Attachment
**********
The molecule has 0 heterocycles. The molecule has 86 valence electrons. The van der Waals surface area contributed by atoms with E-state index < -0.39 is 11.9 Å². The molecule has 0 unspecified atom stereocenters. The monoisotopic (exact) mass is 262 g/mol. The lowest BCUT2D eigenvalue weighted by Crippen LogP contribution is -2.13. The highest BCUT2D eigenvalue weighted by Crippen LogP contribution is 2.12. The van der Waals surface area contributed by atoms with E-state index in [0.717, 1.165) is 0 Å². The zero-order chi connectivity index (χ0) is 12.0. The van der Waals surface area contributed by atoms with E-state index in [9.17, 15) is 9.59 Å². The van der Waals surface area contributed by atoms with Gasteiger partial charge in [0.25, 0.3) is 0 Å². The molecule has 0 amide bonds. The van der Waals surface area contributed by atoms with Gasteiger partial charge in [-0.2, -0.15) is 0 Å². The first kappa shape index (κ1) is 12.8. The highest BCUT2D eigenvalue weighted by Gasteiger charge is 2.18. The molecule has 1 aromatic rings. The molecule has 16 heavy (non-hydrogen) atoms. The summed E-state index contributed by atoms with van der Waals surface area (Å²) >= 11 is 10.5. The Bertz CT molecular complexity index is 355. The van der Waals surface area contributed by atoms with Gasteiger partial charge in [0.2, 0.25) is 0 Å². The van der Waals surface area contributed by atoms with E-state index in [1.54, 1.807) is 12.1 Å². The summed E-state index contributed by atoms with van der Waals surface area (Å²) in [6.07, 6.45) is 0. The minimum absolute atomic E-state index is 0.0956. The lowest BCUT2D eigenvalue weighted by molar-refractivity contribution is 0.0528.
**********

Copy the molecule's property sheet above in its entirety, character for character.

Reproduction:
The molecule has 0 heterocycles. The molecule has 86 valence electrons. The van der Waals surface area contributed by atoms with E-state index < -0.39 is 11.9 Å². The molecule has 0 unspecified atom stereocenters. The monoisotopic (exact) mass is 262 g/mol. The lowest BCUT2D eigenvalue weighted by Crippen LogP contribution is -2.13. The highest BCUT2D eigenvalue weighted by Crippen LogP contribution is 2.12. The van der Waals surface area contributed by atoms with E-state index in [0.717, 1.165) is 0 Å². The zero-order chi connectivity index (χ0) is 12.0. The van der Waals surface area contributed by atoms with E-state index in [9.17, 15) is 9.59 Å². The van der Waals surface area contributed by atoms with Gasteiger partial charge in [0.25, 0.3) is 0 Å². The molecule has 0 amide bonds. The van der Waals surface area contributed by atoms with Gasteiger partial charge in [-0.2, -0.15) is 0 Å². The first kappa shape index (κ1) is 12.8. The highest BCUT2D eigenvalue weighted by Gasteiger charge is 2.18. The molecule has 1 aromatic rings. The molecule has 16 heavy (non-hydrogen) atoms. The summed E-state index contributed by atoms with van der Waals surface area (Å²) >= 11 is 10.5. The Bertz CT molecular complexity index is 355. The van der Waals surface area contributed by atoms with Gasteiger partial charge in [0.2, 0.25) is 0 Å². The van der Waals surface area contributed by atoms with E-state index in [1.54, 1.807) is 12.1 Å². The summed E-state index contributed by atoms with van der Waals surface area (Å²) in [6.07, 6.45) is 0. The minimum absolute atomic E-state index is 0.0956. The lowest BCUT2D eigenvalue weighted by molar-refractivity contribution is 0.0528.